After transferring from Diablo Valley College, White earned a B.A. degree at California State University, Fresno, graduating magna cum laude and as a member of Phi Beta Kappa honor society. He earned his M.S. degree at California State University, Hayward, and his Ph.D. in exercise physiology from the University of California, Berkeley.
After two years as a postdoctoral scholar and research associate at the University of Michigan, Ann Arbor, in the School of Medicine’s department of physiology, he began his professional academic career at Ann Arbor.
From 1978 to 1991, Dr. White worked in the Department of Kinesiology, first as an assistant professor and subsequently as associate professor, professor and department chair. His final year at Michigan was spent as a professor and chair of the Department of Movement Science, and as a research scientist in the Institute of Gerontology.
In 1991, he moved to the University of California, Berkeley, where he worked until 1996 as a professor, and then chair, of the Department of Human Biodynamics.
Dr. White was hired as the dean of the College of Health and Human Sciences at Oregon State University at Corvallis in 1996. He remained at Oregon until 2004, serving as dean (1996-2000) and professor in the Department of Exercise and Sport Science (1996-2004); and as provost and executive vice president of the University from 2000-2002 and in 2004. During 2003 he served as interim president, which excluded him from candidacy for the permanent position.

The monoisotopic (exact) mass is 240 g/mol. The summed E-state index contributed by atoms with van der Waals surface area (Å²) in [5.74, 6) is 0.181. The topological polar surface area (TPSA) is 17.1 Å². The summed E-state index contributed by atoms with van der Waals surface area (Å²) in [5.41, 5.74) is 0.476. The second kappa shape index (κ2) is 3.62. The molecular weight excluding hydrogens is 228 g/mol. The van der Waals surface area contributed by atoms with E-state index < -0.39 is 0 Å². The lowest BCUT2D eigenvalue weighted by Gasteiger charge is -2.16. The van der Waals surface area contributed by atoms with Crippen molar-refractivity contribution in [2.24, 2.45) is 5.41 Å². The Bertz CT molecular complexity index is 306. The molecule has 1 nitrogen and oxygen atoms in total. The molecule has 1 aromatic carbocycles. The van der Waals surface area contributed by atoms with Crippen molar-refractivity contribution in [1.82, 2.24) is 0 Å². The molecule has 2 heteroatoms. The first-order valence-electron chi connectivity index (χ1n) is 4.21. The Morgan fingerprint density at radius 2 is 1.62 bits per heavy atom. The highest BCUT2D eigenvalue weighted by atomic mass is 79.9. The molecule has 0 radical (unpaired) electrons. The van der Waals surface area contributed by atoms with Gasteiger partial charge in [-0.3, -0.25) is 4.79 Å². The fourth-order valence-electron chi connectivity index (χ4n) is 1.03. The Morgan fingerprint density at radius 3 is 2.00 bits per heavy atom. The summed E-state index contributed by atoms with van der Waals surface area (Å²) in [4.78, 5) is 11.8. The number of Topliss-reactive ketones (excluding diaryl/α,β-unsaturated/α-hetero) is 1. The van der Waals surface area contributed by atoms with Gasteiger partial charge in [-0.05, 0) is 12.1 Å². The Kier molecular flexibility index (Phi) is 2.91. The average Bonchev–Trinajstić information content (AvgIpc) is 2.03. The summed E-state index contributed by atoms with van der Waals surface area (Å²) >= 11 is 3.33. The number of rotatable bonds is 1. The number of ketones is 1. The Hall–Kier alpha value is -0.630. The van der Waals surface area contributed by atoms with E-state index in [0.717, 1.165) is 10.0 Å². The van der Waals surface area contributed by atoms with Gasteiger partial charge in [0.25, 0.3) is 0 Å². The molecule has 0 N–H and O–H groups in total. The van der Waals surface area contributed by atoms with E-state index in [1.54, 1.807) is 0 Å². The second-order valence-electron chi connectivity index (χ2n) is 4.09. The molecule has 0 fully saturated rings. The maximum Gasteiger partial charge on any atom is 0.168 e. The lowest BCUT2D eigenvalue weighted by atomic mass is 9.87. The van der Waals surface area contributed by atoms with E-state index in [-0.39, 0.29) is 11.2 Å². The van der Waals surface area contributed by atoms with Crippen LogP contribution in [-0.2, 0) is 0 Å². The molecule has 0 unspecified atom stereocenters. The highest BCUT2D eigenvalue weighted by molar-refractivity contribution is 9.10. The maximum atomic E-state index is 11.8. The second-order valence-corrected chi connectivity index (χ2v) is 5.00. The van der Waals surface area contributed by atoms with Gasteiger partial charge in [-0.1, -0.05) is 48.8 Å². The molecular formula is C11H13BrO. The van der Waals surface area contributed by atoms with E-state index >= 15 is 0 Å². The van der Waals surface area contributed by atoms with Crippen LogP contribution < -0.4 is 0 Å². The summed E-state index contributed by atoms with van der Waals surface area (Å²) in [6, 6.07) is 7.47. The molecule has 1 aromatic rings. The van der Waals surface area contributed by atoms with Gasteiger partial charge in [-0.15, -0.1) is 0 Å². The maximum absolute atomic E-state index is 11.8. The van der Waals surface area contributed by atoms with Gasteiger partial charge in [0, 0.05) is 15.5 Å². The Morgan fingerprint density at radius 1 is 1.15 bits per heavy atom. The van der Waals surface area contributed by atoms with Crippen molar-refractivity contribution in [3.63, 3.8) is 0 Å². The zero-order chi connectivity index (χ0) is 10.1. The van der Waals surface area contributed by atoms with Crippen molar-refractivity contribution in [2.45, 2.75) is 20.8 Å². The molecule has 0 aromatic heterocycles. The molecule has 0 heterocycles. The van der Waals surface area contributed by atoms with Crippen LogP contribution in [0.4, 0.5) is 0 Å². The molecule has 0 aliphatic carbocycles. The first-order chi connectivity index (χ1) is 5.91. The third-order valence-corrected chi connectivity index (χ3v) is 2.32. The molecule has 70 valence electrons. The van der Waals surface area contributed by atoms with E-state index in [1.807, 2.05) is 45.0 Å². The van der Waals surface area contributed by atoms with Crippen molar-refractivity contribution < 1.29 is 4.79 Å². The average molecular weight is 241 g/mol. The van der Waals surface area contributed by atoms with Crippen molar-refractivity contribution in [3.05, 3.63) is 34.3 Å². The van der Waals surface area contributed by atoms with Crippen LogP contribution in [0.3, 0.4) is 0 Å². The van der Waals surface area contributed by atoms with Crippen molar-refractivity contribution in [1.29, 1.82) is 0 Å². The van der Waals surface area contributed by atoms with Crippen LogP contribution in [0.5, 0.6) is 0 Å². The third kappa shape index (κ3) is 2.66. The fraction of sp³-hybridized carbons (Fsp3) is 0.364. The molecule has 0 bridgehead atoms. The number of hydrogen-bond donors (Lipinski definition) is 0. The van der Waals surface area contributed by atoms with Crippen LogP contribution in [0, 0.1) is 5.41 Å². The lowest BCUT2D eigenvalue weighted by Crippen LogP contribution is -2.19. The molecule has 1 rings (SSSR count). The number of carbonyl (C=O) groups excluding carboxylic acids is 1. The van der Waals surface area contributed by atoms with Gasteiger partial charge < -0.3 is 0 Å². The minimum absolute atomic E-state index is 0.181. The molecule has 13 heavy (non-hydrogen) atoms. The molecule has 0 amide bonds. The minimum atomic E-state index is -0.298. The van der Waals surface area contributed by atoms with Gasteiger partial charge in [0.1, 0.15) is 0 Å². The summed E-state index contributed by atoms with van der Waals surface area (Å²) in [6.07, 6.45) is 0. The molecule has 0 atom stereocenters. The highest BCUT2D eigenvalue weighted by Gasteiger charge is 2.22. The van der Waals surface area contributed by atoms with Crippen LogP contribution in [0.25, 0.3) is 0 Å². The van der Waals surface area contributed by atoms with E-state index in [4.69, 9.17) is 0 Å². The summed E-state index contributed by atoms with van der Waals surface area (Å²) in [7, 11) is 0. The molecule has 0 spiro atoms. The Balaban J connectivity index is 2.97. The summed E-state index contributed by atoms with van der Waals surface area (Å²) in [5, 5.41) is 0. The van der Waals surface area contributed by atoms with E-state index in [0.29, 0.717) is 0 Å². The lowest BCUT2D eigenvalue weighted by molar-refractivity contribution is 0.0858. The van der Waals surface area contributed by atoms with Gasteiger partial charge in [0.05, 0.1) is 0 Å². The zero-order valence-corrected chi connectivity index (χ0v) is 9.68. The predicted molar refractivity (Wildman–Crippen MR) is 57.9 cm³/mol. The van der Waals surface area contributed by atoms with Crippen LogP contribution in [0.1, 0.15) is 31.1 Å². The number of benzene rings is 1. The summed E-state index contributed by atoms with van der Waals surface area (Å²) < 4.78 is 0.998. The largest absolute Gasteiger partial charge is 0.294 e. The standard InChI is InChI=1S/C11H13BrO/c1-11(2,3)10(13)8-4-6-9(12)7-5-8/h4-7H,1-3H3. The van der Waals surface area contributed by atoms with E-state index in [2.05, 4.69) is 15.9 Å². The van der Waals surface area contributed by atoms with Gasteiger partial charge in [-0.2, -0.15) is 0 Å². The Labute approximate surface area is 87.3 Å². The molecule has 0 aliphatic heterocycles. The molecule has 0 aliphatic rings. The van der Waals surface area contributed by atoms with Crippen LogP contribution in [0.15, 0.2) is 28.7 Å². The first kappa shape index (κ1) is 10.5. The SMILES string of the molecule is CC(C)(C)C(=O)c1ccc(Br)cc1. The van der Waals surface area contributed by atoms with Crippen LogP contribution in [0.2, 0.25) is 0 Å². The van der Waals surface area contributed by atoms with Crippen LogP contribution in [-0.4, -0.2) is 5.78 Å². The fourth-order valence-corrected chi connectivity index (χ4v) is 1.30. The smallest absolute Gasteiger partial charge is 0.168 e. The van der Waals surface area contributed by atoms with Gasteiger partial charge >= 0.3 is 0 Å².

In 2004, Dr. White became president of the University of Idaho at Moscow, where he was also a professor of biological sciences in the College of Science. Through his leadership, the University of Idaho established a vision and strategic direction to further the University’s role as the state’s land-grant and flagship research university. Part of the strategic direction implemented under White’s leadership entailed reinvesting resources in support of five key academic priorities: science and technology, liberal arts and sciences, entrepreneurial innovation, the environment, and sustainable design and lifestyle.
He began his position as Chancellor at UC Riverside in July 2008 on a part-time basis, assuming the position full time on September 1, 2008.
Dr. White has received numerous honors and awards in sports medicine, kinesiology and research. He was a special advisor to the California Governor’s Council on Physical Fitness and Sports, 1993-96; and a board member and vice president of the American College of Sports Medicine Foundation, 1994-2001.